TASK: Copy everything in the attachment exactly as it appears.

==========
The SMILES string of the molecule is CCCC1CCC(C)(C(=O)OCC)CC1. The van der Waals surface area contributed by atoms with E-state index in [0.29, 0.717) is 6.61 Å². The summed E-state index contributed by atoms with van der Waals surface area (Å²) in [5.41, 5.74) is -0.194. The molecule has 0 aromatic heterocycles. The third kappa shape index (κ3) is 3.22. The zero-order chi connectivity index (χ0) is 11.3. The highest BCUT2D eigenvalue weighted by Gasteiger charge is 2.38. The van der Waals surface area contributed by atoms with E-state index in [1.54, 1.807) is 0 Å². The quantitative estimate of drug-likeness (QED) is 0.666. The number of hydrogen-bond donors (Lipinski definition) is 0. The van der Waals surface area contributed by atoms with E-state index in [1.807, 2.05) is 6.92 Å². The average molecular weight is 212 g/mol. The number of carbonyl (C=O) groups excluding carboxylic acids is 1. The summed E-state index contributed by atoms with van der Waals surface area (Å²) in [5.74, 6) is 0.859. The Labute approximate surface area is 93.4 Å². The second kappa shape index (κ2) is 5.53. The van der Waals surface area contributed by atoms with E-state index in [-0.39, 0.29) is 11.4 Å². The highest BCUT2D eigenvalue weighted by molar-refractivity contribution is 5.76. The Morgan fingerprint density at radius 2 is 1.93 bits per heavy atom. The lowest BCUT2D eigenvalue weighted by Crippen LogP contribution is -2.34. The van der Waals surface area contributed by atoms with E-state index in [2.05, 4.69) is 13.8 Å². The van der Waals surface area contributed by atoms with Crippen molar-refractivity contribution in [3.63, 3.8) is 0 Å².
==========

The SMILES string of the molecule is CCCC1CCC(C)(C(=O)OCC)CC1. The van der Waals surface area contributed by atoms with E-state index in [0.29, 0.717) is 6.61 Å². The summed E-state index contributed by atoms with van der Waals surface area (Å²) in [5.41, 5.74) is -0.194. The molecule has 0 aromatic heterocycles. The third kappa shape index (κ3) is 3.22. The zero-order chi connectivity index (χ0) is 11.3. The highest BCUT2D eigenvalue weighted by Gasteiger charge is 2.38. The van der Waals surface area contributed by atoms with E-state index in [1.54, 1.807) is 0 Å². The quantitative estimate of drug-likeness (QED) is 0.666. The number of hydrogen-bond donors (Lipinski definition) is 0. The van der Waals surface area contributed by atoms with E-state index in [1.807, 2.05) is 6.92 Å². The average molecular weight is 212 g/mol. The number of carbonyl (C=O) groups excluding carboxylic acids is 1. The summed E-state index contributed by atoms with van der Waals surface area (Å²) in [5.74, 6) is 0.859. The Labute approximate surface area is 93.4 Å². The second kappa shape index (κ2) is 5.53. The van der Waals surface area contributed by atoms with E-state index in [-0.39, 0.29) is 11.4 Å². The highest BCUT2D eigenvalue weighted by molar-refractivity contribution is 5.76. The Morgan fingerprint density at radius 2 is 1.93 bits per heavy atom. The lowest BCUT2D eigenvalue weighted by Crippen LogP contribution is -2.34. The van der Waals surface area contributed by atoms with E-state index in [2.05, 4.69) is 13.8 Å². The van der Waals surface area contributed by atoms with Crippen molar-refractivity contribution in [3.63, 3.8) is 0 Å².